Latin: Princeps Juventutis - The first of youths, was an honorary title given to young princes of the imperial family that were destined to reign.
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Princeps Juventutis was a name of dignity even in the most flourishing days of the republic. It was an honorary appellation given to him who took the lead of the greater and lesser boys appointed to perform a part in the game of Troy (ad ludum Troja). The prince of the youth was, in the earlier times, the chief of the Equestrian Order. Under the empire, and from the very commencement of that monarchical form of government, this title, although simply honorary, appears to have been given, as an apanage, to such young princes of the imperial family as were destined to reign, and was sometimes conferred on them at a very early age. The dignity in certain instances accompanied that of Caesar. It is a mark of distinction of which the memorial is found perpetuated, either directly or indirectly, on the medals dedicated to these youthful heirs of the throne. Sometimes, as in the case of Caius and Lucius, sons of M. Agrippa, adopted by Augustus, two princes were honoured together with this title. The types which bear reference to it present to us usually, under the first reigns, horsemen, with spears, as in Nero and Drusus, Titus, Domitian, and Geta. But after Geta, the Princeps Juventutis was no longer represented by an equestrian figure, bu appeared on foot, in a military habit, either by the side of two ensigns, and holding the hasta pura and short wand, as is Alex. Severus and Maximus; or holding a globe in left hand and javelin in the right, as in Gordianus Pius and Philippus Jun.; or the prince standing in a military habit, holding a sceptre, with three standards, as on first brass of Diadumenianus, of which an example is here given.There are several slight varieties of this coin, in which Diadumenianus holds also a globe in the left, as in the younger Philip and Numerianus, and with captive at his feet, as on a rare medallion of Saloninus; or holding a military standard in the right and a spear reversed in the left hand, near to which a sacred standard is sometimes planted., as in Hostilianus; lastly, the frequently recurring legend PRINC. IVVENT. accompanies the unusual and scarcely appropriate type of a woman seated, holding an olive branch in her right hand, and resting her left arm on the back of the chair, as is seen on the coins of Herennius and Hostilianus alone.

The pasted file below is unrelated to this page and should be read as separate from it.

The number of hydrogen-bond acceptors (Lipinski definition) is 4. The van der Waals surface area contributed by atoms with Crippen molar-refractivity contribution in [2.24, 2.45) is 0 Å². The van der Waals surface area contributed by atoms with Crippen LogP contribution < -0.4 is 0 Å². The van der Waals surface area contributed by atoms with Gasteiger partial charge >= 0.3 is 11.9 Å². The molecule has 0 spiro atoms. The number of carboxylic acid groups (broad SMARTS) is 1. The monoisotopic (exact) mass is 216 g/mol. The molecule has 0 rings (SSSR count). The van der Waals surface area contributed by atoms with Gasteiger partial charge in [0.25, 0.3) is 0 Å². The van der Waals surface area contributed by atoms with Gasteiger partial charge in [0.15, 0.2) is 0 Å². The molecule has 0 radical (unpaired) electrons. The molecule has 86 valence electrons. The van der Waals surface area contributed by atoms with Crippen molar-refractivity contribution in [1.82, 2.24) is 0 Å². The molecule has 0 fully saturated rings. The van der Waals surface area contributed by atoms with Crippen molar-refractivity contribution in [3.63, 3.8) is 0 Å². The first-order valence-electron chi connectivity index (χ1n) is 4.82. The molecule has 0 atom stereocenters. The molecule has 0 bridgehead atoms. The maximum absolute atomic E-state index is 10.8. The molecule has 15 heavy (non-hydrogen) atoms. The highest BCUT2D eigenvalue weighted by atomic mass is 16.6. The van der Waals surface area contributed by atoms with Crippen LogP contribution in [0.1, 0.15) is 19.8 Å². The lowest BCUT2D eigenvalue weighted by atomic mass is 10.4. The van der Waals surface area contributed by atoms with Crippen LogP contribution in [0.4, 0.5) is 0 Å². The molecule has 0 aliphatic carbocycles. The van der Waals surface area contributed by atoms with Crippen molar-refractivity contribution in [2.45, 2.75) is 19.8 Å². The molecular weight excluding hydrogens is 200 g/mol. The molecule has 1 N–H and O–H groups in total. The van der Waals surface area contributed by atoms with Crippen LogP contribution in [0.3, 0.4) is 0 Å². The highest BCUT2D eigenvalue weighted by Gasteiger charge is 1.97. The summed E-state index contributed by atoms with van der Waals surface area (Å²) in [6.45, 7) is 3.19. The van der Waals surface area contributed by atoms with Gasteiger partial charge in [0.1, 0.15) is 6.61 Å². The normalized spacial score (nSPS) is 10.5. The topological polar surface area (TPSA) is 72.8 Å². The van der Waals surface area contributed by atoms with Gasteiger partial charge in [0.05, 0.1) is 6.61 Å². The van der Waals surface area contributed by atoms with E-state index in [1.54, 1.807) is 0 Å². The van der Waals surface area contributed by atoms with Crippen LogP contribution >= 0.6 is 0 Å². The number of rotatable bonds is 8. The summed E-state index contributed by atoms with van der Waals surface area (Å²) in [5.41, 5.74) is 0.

On a silver coin of Saloninus, son of Gallienus, we find the legend PRINC. IVVENTVTIS, accompanying the type of a military figure (evidently intended for that of the younger prince), standing, not, however (as is commonly in the case on coins of the Lower Empire), holding a military standard, but with spear and buckler in his left hand, and crowning a trophy with his right.
A coin of Tetricus Junior shows shows the prince of the youth, holding an olive branch, and the hasta pura.